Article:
MEASUREMENT OF CROSS ELASTICITY OF DEMAND

Cross elasticity of demand can be measured or calculated by using the co-efficient of cross elasticity of demand. Thus, co-efficient of cross elasticity of demand=

 Percentage change in quantity demand of commodity X /percentage change in price of commodity Y

Income elasticity = %           QX/%          PY

Example: the table below shows the response of quantity demanded of changes in prices of two

  pairs of commodities.

Commodity                  changes in price(#)                commodity         changes in quantity(kg)

                                Original price     new price                                           original quaty.   New quanty.

Maltina                                 50              80                        maltonic                      200                   300

Close up                               50              60                        maclean                       120                  150

  1. Calculate the cross elasticity demand (i) maltaina and ,maltonic (ii) close up and maclean
  2. Are their elasticity elastic or inelastic and state your reasons

Solution:

  • Cross elasticity of demand for maltina and maltonic

Let X = maltonic, y = maltina

Percentage change in quantity demand of maltonic (X) = New Qd – OriginalQd  100/original Qd

300 – 200 X 100

                200

= 100  100/200

= 50%

  • Percentage change in price of maltina = New price – Original price X 100 /original price

    = 80 – 50 X 100 / 50

= 3000/50

=60%

  • Cross elasticity of maltonic and matltina = 50%/60%

= 0.83

  • Crosselasticity of demand for maclean and close up

Let X = maclean                 Y = close up

  1. % change in quantity demand for maclean X = New Qd – OriginalQd  100/original Qd

150 – 120 X 100/120

= 3000/120

= 25%

  •  
  •  

ii.     Percentage change in price of maltina = New price – Original price X 100 /original price

                                60 – 50 X 100/50

                                = 1000/50

                                = 20%

Cross elasticity of demand for maclean and close up = 25%/20%

                                                                                                        = 1.25.

REASONS

  1. The cross elasticity for maltina and maltonic is inelastic because the elasticity, which is 0.83, is less than 1
  2. The cross elasticity for malcean and close up is elastic because the elasticity which is 1.25, is greater than 1

Economics Topics for Senior Secondary School – Edudelight.com

WEEK 9

PRICE LEGISLATION

Price legislation, also known as price control policy, refers to how the government or its agency fixes the price of essential commodities.

Price control was carried out in Nigeria by the price control board.

Types of Price Control Policy

  1. Minimum Price Control Policy
  2. Maximum Price Control Policy

WEEK 10

HOARDING

In economics, hoarding is the practice of obtaining and holding scarce resources, possibly so that they can be sold to customers for profit.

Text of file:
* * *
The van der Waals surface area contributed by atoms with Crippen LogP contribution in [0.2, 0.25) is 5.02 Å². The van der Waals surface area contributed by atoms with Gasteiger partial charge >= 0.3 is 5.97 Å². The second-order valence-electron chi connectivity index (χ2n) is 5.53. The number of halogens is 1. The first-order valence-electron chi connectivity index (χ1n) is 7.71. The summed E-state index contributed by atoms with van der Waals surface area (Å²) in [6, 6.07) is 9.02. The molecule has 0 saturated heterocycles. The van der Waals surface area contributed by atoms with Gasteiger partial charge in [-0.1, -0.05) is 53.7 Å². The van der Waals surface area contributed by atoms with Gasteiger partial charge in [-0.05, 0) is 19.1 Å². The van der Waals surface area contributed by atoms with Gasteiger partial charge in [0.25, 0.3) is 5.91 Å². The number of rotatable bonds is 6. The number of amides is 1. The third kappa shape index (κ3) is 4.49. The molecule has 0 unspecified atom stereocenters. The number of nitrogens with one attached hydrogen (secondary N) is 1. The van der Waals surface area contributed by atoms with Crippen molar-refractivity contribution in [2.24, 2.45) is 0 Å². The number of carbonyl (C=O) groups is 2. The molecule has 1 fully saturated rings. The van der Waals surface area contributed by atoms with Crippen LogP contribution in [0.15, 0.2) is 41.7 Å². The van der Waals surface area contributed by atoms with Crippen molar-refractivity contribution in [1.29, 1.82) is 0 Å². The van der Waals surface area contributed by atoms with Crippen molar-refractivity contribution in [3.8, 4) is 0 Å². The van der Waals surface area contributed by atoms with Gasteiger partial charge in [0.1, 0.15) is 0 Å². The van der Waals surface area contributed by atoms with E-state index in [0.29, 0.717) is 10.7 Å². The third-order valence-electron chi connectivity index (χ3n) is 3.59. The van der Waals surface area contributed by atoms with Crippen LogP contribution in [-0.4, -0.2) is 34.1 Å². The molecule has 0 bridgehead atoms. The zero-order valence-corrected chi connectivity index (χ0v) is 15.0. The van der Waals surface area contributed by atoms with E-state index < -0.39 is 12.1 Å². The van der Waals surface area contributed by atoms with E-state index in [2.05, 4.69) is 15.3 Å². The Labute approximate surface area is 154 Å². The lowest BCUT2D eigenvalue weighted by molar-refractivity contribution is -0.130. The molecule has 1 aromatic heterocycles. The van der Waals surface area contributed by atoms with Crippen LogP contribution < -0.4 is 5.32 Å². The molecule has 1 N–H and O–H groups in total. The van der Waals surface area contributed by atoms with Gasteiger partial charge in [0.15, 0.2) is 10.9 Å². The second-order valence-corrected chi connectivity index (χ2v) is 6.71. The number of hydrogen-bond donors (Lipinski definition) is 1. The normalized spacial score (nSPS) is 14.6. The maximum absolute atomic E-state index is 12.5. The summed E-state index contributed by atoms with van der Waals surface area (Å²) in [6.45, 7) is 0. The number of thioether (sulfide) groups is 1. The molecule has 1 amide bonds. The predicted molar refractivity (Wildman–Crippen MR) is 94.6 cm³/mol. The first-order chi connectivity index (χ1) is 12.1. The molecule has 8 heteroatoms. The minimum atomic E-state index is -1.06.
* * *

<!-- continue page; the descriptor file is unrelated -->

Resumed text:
Definition

Under capitalist theory, if this is done so that the resource can be transferred to the customer or improved upon, then it is a standard business practice (e.g. buying up a bunch of wood to turn into a house); however, if the sole intent is to hold an otherwise unavailable resource it is considered hoarding.

Causes

Hoarding behavior may be a common response to fear, whether fear of imminent society-wide danger or simple fear of a shortage of some good. Civil unrest or natural disaster may lead people to collect foodstuffs, water, gasoline, and other essentials which they believe, rightly or wrongly, will soon be in short supply.

Economically speaking, hoarding occurs due to individuals obtaining and holding assets thought to be undervalued and build up reserves of it in hopes to profit or save money later. Examples include times when price controls were in effect as in the case of Germany after World War II, communist countries, or after natural disasters when goods are in such short supply that consumers stockpile (this is sometimes compounded by anti-price gouging laws which prevent the supply and demand curves from functioning). In these cases the hoarding disappears after the price controls are removed.

Example

A feature of hoarding is that it leads to an inefficient distribution of scarce resources, making the scarcity even more of a problem. An example occurs in cities where parking is inadequate. In such a case, businesses may post signs indicating that their lot is for their employees and customers only, and all other vehicles will be towed. This prevents businesses from allowing their parking to overflow into neighboring lots when their capacity is exceeded. Thus, when the capacity is reached at one business, there may be no legal place to park, while there would have been, if hoarding had not occurred. If a single business posted those signs, it would, indeed, improve the parking situation at that business, as they could continue to park at adjacent businesses, while the others could not park in their lot.

Definition of ‘Rationing’

Rationing refers to an artificial control on the distribution of scarce resources, food items, industrial production, etc.

Definition: Rationing refers to an artificial control on the distribution of scarce resources, food items, industrial production, etc. In banking, credit rationing is a situation when banks limit the supply of loans to consumers. In economics, rationing refers to an artificial control of the supply and demand of commodities.

Description: Rationing is done to ensure the proper distribution of resources without any unwanted waste. Banks use credit rationing to control lending beyond the monetary base of the bank. Controlling the prices and demand and supply leads to availability of goods and services for every section of the society.